Kenya's Moi Resists African Tide of Change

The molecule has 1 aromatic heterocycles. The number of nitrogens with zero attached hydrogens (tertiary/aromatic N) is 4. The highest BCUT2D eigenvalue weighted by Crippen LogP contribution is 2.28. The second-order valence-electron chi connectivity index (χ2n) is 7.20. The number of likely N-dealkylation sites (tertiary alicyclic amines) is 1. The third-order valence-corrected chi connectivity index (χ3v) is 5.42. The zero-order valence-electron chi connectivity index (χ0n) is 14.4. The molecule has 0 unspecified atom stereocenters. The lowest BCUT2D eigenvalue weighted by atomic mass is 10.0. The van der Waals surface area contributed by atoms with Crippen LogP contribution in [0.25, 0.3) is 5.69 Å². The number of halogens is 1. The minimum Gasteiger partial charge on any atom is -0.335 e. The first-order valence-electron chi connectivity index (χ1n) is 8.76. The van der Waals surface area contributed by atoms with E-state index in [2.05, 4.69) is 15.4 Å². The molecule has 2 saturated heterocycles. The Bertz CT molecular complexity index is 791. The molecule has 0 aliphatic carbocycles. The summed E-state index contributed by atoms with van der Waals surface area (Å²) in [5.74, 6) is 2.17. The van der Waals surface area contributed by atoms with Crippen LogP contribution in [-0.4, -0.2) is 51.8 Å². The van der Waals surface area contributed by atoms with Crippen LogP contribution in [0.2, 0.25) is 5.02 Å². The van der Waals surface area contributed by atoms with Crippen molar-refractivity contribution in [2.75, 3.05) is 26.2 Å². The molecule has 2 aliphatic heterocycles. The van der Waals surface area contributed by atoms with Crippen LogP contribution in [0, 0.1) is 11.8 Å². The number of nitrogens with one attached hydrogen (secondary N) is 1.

WHILE political change comes to more and more African states, Kenya's president is standing firm on the issue of one-party rule.In the Congo, pro-multiparty supporters have stripped President Denis Sassou-Nguesso of most of his powers. At a national conference of opposition forces, a new prime minister was named to rule for a one-year transition period leading to free elections. In Togo and Zaire, authoritarian governments have agreed to demands for similar national conferences. And in Madagascar, thousands of multiparty proponents have been marching in the streets demanding elections. But in Kenya, President Daniel Arap Moi continues to insist that one-party rule is the only way to avoid tribal conflicts. Still, in apparent response to demands for political reform, he has recently made some concessions on human rights and election issues. On June 21, Moi released the country's last official political prisoner, Raila Odinga, son of a former vice-president. (Some Kenyans contend that other government critics in prison or awaiting trial on criminal charges are, in effect, political prisoners.) THE same day, leaders of the sole legal party, the Kenya African National Union, unanimously adopted an electoral reform at Moi's suggestion: There will no longer be a primary election for parliament. Anyone can now run - but under key restrictions. The party retains the power to "clear" candidates, and only candidates who are life members of the party can run for election, officials say. These concessions, however, are unlikely to dilute demands for a switch from what critics call authoritarian government to one based on free and competitive elections. "We can't have democracy without multiparty elections," says one Kenyan attorney who welcomes the reforms but says they don't go far enough. A senior Kenyan official told the Monitor that multiparty elections are definitely not part of Moi's plans, at least for now. Some of the government's main critics are suspended from the party, and it is not clear if they will be allowed to run. A senior Kenyan official insists changes are genuine. The party clearance mechanism has seldom been used in the past, he says. And anyone who runs and claims to have been cheated by rigging can carry a complaint "all the way to the high court," he adds. But a prominent Kenyan church official is skeptical. He says he is waiting to see if the party uses the "clearance" and other remaining controls to prevent critics from running. A few weeks before the election reform was adopted, Moi replaced his controversial attorney-general with Amos Wako, a man recognized even by critics as a competent lawyer and one associated with some international human rights organizations. ONE of Mr. Wako's first acts was to drop government charges of sedition against critic Gitobu Imanyara, who wrote an editorial in the Law Monthy magazine, alleging that a disproportionate share of key government appointments was going to members of Moi's minority Kalenjin tribe. Mr. Imanyara's arrest had attracted considerable international criticism from human rights groups. A few days after Imanyara's release May 28, the government seized his passport as he was about to go abroad to receive a human rights award. The same week, Moi blasted Imanyara as a "liar" for claiming during detention that he had been in ill health. In a Monitor interview a few days after his release, Imanyara, who still faces charges of stealing from one of his clients several years ago, said he was not about to throw in the towel in his campaign for improved rights and multiparty elections. Describing his imprisonment from February to late May, Imanyara says, "I was held in solitary confinement for 24 hours a day, a damp cell.... There is dire shortage of food in prison." He was also chained by one wrist to a hospital bed for more than a month, he says. He alleged that Kenya remains "a police state" with a judiciary "manipulated" by the government, and a parliament elected by "fraud." While dubbing the appointment of the new attorney general "very welcome," Imanyara urged that Wako not "compromise" his solid domestic and international reputation for political purposes. (Attempts to reach Wako for a response to some of Imanyara's allegations were unsuccessful.)

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